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Panama Canal Announces Prolonged Transit Restrictions Due to Drought

Low water levels have created a backlog of cargo vessels in one of the world’s key maritime shipping passageways.

The Panama Canal, a vital passageway that moves 6 percent of the world’s maritime commerce, will extend transit restrictions due to drought-induced low water levels.

Canal authorities first announced restrictions this year, creating a backlog of vessels waiting to cross. But on Thursday, those restrictions were extended for at least 10 additional months.

“We are currently seeing an increase in arrivals. It is peak season as December is approaching, so merchandise for Christmas is moving quickly,” the canal’s deputy administrator, Ilya Espino, said in an interview.

The Panama Canal plays a key role in maritime transport by allowing ships to cross with relative ease between the Atlantic and Pacific, but it could remain at diminished capacity for up to a year due to its current shallow water levels.

The curbs have caused some ship owners to lighten their cargo loads or seek alternate routes, and Espino has encouraged vessel owners to make reservations ahead of time to help avoid delays. The backlog currently sits at about 115 vessels, according to official data.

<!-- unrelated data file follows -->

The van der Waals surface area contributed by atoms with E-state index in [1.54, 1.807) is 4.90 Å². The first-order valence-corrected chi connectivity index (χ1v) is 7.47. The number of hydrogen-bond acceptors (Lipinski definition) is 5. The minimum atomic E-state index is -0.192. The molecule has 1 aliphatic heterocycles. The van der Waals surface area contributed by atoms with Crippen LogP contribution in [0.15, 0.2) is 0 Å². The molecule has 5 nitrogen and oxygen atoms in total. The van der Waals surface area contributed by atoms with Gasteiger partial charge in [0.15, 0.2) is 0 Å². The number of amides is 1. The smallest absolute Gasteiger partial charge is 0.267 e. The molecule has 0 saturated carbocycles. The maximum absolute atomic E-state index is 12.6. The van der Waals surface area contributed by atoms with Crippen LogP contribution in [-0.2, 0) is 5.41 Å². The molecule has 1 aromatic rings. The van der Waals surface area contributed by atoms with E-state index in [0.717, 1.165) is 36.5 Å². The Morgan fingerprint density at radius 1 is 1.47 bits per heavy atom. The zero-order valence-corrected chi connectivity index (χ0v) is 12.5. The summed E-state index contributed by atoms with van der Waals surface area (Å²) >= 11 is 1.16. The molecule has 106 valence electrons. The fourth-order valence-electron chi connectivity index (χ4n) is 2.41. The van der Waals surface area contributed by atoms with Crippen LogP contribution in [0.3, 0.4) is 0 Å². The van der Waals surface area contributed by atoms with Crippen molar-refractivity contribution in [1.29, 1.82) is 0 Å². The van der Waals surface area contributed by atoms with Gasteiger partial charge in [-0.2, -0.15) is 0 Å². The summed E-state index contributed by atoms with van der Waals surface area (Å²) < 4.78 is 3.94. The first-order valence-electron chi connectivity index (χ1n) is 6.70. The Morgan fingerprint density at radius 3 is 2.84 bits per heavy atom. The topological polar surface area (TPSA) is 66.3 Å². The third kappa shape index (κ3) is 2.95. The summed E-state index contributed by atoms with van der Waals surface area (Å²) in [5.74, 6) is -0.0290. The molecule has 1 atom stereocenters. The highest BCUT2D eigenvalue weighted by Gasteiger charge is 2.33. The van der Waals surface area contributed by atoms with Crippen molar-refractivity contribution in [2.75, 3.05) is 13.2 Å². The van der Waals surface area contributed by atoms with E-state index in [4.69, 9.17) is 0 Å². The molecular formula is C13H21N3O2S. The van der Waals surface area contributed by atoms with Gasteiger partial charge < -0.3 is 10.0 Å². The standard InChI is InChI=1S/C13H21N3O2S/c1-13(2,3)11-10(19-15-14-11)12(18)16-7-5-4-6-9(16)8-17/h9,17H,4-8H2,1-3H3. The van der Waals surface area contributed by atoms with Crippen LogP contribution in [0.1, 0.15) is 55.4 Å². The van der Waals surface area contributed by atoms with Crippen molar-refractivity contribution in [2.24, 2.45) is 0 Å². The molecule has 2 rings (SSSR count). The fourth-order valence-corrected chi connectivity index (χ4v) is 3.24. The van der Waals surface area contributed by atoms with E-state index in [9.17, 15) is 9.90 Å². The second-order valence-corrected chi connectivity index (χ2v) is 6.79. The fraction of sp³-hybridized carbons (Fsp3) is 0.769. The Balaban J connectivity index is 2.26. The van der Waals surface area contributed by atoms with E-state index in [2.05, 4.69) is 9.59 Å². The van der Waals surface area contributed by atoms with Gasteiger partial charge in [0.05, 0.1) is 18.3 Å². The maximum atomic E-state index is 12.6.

Authorities hope the restrictions will help them hold out until the next rainy season because a lack of rainwater strains the task of moving ships through a complicated series of locks that act as water elevators.

The 80km (50-mile) passageway largely serves vessels from the United States, China and Japan with an average of 32 ships crossing each day. That number is down from 40 a day in 2022.

Waiting times to enter, typically from three to five days, are now up to 11 days on average.

A project to expand the canal was completed in 2016 and was celebrated as a victory for commercial traffic between North America and Asia.

This week, Panamanian President Laurentino Cortizo rebuked Colombian President Gustavo Petro for stating that the canal is closed due to drought.

“We have a restriction in Panama as we have had on other occasions, but it is not true that the Panama Canal is closed,” Cortizo said.